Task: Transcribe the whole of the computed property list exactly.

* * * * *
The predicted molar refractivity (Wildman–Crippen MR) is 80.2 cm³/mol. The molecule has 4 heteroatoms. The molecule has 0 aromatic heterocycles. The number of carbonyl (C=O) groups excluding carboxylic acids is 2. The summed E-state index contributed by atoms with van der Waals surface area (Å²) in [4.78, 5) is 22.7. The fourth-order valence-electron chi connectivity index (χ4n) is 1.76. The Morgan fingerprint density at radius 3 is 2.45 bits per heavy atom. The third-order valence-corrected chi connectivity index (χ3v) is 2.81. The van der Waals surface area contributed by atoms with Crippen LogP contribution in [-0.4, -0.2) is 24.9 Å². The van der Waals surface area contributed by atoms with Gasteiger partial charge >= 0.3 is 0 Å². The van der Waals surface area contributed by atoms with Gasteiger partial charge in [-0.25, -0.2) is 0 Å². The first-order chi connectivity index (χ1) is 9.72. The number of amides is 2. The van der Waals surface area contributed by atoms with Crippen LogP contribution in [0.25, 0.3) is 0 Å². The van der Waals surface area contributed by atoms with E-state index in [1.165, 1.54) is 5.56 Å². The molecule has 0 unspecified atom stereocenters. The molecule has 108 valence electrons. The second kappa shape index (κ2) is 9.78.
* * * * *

The predicted molar refractivity (Wildman–Crippen MR) is 80.2 cm³/mol. The molecule has 4 heteroatoms. The molecule has 0 aromatic heterocycles. The number of carbonyl (C=O) groups excluding carboxylic acids is 2. The summed E-state index contributed by atoms with van der Waals surface area (Å²) in [4.78, 5) is 22.7. The fourth-order valence-electron chi connectivity index (χ4n) is 1.76. The Morgan fingerprint density at radius 3 is 2.45 bits per heavy atom. The third-order valence-corrected chi connectivity index (χ3v) is 2.81. The van der Waals surface area contributed by atoms with Crippen LogP contribution in [-0.4, -0.2) is 24.9 Å². The van der Waals surface area contributed by atoms with Gasteiger partial charge >= 0.3 is 0 Å². The van der Waals surface area contributed by atoms with Gasteiger partial charge in [-0.25, -0.2) is 0 Å². The first-order chi connectivity index (χ1) is 9.72. The number of amides is 2. The van der Waals surface area contributed by atoms with Crippen LogP contribution in [0.25, 0.3) is 0 Å². The van der Waals surface area contributed by atoms with E-state index in [1.165, 1.54) is 5.56 Å². The molecule has 0 unspecified atom stereocenters. The molecule has 108 valence electrons. The second kappa shape index (κ2) is 9.78.